He returned to Ladakh – without her.

Joy and her friend remained hidden for a year to ensure their safety, and then Joy left for higher studies. “I had to move to Delhi from ninth grade through my college years, where I focused on history and education. In the final year of my college studies, I realized something. Though I had been taught about Jesus, had memorized scripture and sung beautiful songs to Him, there was something missing in my life. So in 2000, I came home to talk to Auntie and my House of Grace houseparent about what I was going through. While I was there, I could overhear my houseparent in another room talking to a young girl about salvation in Christ – I wasn’t part of the conversation, but it was though every word was being said to me. And on February 20, 2000, I surrendered my life completely to Jesus.”

Joy shared the news with Auntie and told her she felt God was calling her to return and work at House of Grace. She moved back and first taught at Rainbow School, and then became a guardian in the home.

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And since 2013, she has been director, following in the footsteps of the woman who believes all children deserve to be given love and life and the hope of salvation. Auntie is her mentor and her guide, as the woman in her 70s continues to serve the poor and oppressed in northern India. Joy still has to pinch herself on occasion to see that it’s not a dream. “I had never ever thought I would be in this place, and it came suddenly. The advisory council had been talking for years with Auntie about who she would feel comfortable with taking over the home one day. It came as a surprise, as a shock, because I believed there were far more qualified people to be in this role. I didn’t ever say I wanted to do it, but at the same time, I felt as Auntie’s spiritual daughter, it was the right decision. I felt the responsibility was too great – that I couldn’t do it. God spoke to me through scripture – David and Goliath – to trust in Him and not in myself. I received such encouragement.

For months after the decision was made, I would wake up very early in the morning overwhelmed, thinking, ‘I am going to feel like this forever?’ But by God’s grace, I haven’t felt like that. I do feel stressed from time to time, but His grace has covered me. The staff and the children are always supportive. It’s not always easy. But I know God was in all of this. Every single part.”

As Auntie has poured into Joy, now Joy pours into the children at House of Grace. “I used to think ‘I am doing something great for God.’ But in 2009, He told me it is His grace that we are in this ministry, that we are in His Kingdom. So there is nothing I can do for God. I simply serve.

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“I keep telling the children – I go to Delhi and I see so many children in the streets and I go to the villages and see so many children in shanties – and I remind them that God has brought us out into this place, His place. He has blessed us with His blessings. He has changed our lives – and it is our calling to do the same. No matter our background, no matter our pain. I pray we can all be like Auntie. My hope is that every child will live with Jesus, spread His love and contribute to the Kingdom. And that maybe one day, a new director will rise from the children living here now.”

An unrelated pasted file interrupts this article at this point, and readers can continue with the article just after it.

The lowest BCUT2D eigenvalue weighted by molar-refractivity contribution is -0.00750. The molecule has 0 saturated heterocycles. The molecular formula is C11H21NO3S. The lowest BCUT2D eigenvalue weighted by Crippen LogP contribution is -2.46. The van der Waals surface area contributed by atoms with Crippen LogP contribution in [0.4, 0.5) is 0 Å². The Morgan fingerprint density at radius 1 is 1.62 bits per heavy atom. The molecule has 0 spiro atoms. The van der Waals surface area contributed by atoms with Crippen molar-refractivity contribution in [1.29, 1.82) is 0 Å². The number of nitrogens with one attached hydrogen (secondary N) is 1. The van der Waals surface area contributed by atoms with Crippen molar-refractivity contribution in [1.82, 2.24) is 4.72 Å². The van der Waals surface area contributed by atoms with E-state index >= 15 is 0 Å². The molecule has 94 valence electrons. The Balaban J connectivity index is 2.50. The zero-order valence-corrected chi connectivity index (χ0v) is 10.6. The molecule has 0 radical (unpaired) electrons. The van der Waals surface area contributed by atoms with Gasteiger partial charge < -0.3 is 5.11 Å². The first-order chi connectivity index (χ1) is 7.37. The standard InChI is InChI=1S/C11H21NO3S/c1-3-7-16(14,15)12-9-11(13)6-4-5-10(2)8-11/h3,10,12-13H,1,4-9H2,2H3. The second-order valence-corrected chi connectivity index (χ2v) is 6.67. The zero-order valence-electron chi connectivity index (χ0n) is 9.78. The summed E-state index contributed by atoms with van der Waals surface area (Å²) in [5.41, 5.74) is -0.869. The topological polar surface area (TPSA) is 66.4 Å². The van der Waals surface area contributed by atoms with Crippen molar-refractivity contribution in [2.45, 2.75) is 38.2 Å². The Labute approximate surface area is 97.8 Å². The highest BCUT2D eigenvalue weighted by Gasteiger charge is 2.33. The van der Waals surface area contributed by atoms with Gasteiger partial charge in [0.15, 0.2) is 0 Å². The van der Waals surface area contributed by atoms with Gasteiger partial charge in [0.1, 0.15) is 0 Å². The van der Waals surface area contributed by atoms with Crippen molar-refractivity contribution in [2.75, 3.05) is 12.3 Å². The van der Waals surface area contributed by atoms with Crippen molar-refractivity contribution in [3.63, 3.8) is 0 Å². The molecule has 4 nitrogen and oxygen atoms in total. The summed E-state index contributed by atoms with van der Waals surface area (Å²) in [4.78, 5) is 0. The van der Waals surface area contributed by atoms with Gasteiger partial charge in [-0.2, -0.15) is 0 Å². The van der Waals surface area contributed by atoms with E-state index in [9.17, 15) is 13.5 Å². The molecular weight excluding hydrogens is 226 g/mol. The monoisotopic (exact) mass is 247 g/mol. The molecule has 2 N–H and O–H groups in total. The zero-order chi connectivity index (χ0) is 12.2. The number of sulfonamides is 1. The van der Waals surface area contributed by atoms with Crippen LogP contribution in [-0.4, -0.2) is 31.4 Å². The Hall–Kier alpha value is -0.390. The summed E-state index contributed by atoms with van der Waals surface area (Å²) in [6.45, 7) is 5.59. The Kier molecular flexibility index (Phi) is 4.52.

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You’ll meet Auntie – and hear her amazing story – in Building Eden, a book about women who believe restoration is a reality on earth as it is in heaven. The chapters are still being written, and I’d love to add your words! What great advice have you received from a woman? Do you know someone who should be honored because of the work she is doing to redeem what has been broken in the places we call home? Share your story with me!

And if you’d like to visit Joy and the children at House of Grace in Manali, India, I’d love for you to join me on an Orphan Outreach mission trip. Plans are being made now for Summer 2016!

This entry was posted in Building Eden, Community, Faith, Orphan Care and tagged , , , , , by Ronne Rock. Bookmark the permalink.

About Ronne Rock

Ronne Rock’s heart finds its strongest beat where beauty and pain collide – because hope always finds us in the shattered places. There’s more than 30 years of marketing and communications experience in her bones, and she finds great joy in sharing leadership wisdom as a regular contributor to Orange Leaders and QARA. But more often than not these days, she's with the vulnerable in difficult places around the world, gathering stories that change stories. Find Ronne's words in "For You, Love" the prayer journal that invites you to respond, and in Everbloom, a collection of stories from the Redbud Writers Guild. She is currently writing, "Building Eden: Principles of a Grace-Filled Leadership that Restores and Redeems."